Look, we don't come to disaster movies to learn about a bunch of characters (and there are a whole ton of characters in Avalanche that aren't even worth recounting because they barely have stories and are just there to stretch the first two acts out over an hour). We're here to see a big disaster and the longer you make us wait the less we'll care. Sure, it's good to establish stakes but once we know who the players are and what the disaster is going to be (spoilers, it's an avalanche of snow), we want the movie to give us the goods. We go to a slasher film to see teenagers get offed one-by-one and we go to a disaster movie to see a disaster. No one cares about David, Caroline, their failed (and tedious) romance, or anyone else that shows up to waste time and then die in the snow.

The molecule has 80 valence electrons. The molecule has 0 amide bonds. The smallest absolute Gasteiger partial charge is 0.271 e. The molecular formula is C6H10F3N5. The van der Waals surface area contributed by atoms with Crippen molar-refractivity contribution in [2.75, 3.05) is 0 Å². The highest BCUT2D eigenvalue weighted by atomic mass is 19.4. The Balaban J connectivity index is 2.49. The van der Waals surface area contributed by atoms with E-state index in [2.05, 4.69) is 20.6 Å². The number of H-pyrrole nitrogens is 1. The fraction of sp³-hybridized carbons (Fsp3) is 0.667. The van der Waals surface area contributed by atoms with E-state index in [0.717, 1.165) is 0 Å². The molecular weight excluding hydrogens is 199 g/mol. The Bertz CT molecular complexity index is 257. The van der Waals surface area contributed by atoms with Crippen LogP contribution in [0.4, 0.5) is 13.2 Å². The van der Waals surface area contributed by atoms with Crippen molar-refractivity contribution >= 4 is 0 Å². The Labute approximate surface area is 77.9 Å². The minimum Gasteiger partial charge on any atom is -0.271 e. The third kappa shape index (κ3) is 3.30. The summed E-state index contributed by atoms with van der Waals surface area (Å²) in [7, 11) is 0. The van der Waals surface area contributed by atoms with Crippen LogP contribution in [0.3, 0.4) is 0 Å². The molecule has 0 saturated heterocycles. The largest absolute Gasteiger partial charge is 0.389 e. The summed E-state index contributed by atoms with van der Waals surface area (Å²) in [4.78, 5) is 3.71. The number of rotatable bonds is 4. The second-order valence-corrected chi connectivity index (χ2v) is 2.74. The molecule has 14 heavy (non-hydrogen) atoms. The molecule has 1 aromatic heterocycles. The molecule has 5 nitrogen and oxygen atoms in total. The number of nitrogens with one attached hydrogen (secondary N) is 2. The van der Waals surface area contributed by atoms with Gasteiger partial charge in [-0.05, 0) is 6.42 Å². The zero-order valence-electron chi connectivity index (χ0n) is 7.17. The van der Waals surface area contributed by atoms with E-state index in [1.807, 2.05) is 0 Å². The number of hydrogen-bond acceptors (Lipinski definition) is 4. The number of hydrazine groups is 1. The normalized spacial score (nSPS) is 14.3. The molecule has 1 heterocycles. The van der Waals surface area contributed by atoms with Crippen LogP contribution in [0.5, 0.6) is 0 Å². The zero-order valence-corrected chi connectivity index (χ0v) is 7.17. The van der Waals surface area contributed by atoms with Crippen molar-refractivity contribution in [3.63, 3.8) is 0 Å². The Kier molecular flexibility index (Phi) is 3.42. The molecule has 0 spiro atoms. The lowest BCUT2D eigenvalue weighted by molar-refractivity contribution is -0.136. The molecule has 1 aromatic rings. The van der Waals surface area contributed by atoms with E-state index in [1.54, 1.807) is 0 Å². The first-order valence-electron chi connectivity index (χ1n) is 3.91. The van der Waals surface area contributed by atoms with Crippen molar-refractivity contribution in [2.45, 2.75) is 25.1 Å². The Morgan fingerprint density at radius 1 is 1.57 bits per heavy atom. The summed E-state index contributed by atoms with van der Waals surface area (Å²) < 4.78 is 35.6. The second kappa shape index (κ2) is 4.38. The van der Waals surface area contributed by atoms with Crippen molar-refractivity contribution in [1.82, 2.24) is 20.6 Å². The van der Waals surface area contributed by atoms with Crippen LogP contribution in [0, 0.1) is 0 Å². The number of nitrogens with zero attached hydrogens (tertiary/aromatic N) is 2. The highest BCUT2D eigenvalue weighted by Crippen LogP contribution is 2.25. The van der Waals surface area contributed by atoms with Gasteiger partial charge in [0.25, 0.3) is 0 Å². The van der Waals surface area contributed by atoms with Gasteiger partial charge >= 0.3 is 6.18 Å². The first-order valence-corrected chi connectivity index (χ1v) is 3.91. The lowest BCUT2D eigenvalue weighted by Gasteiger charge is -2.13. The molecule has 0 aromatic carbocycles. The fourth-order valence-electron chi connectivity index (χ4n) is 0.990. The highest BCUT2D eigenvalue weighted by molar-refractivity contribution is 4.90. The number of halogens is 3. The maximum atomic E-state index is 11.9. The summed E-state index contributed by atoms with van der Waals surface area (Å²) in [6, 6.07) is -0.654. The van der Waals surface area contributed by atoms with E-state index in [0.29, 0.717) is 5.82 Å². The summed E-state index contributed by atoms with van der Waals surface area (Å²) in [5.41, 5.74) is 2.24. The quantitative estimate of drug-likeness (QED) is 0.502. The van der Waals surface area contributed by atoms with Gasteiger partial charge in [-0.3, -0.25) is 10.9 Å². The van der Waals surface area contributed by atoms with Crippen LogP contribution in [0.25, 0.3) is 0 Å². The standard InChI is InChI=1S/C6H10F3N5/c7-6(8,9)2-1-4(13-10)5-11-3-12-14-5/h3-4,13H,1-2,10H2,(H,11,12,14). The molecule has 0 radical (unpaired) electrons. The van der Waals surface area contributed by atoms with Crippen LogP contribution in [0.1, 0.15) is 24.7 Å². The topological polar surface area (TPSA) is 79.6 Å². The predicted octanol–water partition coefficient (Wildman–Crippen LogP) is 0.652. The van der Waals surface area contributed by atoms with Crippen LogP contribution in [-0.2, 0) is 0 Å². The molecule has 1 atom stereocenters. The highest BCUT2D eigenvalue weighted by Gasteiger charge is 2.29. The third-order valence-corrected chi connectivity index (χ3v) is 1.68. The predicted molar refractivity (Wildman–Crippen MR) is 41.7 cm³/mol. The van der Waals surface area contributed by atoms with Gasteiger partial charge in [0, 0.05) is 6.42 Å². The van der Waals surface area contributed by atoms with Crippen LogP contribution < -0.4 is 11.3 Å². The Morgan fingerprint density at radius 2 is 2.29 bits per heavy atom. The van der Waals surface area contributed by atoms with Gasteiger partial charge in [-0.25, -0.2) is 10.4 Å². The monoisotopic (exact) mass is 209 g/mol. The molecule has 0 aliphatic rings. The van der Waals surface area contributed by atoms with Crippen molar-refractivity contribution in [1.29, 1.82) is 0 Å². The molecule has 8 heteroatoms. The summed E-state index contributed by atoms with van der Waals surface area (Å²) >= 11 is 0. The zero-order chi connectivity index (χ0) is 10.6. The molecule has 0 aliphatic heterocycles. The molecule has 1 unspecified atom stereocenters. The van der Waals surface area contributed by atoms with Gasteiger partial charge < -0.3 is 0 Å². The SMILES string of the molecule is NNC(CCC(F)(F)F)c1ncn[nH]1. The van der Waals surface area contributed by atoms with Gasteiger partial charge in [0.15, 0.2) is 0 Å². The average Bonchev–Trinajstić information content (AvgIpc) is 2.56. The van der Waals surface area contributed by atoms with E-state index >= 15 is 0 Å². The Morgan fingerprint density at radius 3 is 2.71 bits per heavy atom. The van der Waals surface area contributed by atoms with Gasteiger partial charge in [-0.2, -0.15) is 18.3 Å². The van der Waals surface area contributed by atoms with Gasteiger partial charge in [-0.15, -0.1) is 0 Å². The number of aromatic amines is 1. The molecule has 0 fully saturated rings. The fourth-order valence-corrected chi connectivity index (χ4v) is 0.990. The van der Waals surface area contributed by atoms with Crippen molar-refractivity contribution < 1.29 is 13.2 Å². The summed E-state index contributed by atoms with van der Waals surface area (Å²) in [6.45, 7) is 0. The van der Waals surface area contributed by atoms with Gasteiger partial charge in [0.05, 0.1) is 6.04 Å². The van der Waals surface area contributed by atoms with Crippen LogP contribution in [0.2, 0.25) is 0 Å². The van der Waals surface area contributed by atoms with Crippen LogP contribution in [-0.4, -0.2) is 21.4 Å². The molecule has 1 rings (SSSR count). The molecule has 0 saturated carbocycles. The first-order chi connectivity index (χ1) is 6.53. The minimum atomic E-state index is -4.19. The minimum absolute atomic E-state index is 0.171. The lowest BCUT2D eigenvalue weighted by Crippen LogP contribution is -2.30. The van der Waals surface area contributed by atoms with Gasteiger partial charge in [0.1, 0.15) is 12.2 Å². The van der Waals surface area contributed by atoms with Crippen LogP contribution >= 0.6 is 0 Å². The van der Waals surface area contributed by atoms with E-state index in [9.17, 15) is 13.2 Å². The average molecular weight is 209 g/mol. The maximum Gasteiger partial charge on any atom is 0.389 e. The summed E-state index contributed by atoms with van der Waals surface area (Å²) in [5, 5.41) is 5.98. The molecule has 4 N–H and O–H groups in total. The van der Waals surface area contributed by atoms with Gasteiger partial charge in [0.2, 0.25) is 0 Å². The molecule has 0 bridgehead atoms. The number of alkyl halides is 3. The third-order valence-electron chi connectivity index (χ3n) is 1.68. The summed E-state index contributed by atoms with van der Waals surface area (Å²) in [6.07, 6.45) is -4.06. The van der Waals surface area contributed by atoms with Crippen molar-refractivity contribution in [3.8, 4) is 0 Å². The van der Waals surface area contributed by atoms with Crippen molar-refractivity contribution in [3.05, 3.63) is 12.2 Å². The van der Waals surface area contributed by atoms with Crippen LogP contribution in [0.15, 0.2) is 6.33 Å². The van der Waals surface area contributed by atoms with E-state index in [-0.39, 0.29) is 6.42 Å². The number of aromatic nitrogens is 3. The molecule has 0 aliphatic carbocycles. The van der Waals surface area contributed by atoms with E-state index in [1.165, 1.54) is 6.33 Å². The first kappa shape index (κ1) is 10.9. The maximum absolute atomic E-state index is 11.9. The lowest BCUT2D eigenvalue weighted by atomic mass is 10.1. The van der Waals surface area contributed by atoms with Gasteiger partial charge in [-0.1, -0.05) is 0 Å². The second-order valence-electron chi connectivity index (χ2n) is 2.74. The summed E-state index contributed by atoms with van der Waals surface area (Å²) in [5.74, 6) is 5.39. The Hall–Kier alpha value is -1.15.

Worse, though, is the fact that the titular disaster is blink-and-you-miss-it event. Realistically, snow sliding off the mountain is going to happen pretty quickly and, fair enough, the film depicts this just like it should. The avalanche happens, it catches a lot of people in a five minute span, and then we're left trying to dig survivors out. The problem is that we only get the one disaster and then it's just a lot of hand wringing until the movie ends. It's not as if a second avalanche could happen after the climactic event (they were clearly saving it for a sequel that, thankfully, never happened). Thus, most of the movie is build up or let down; very little of it is focused on the action.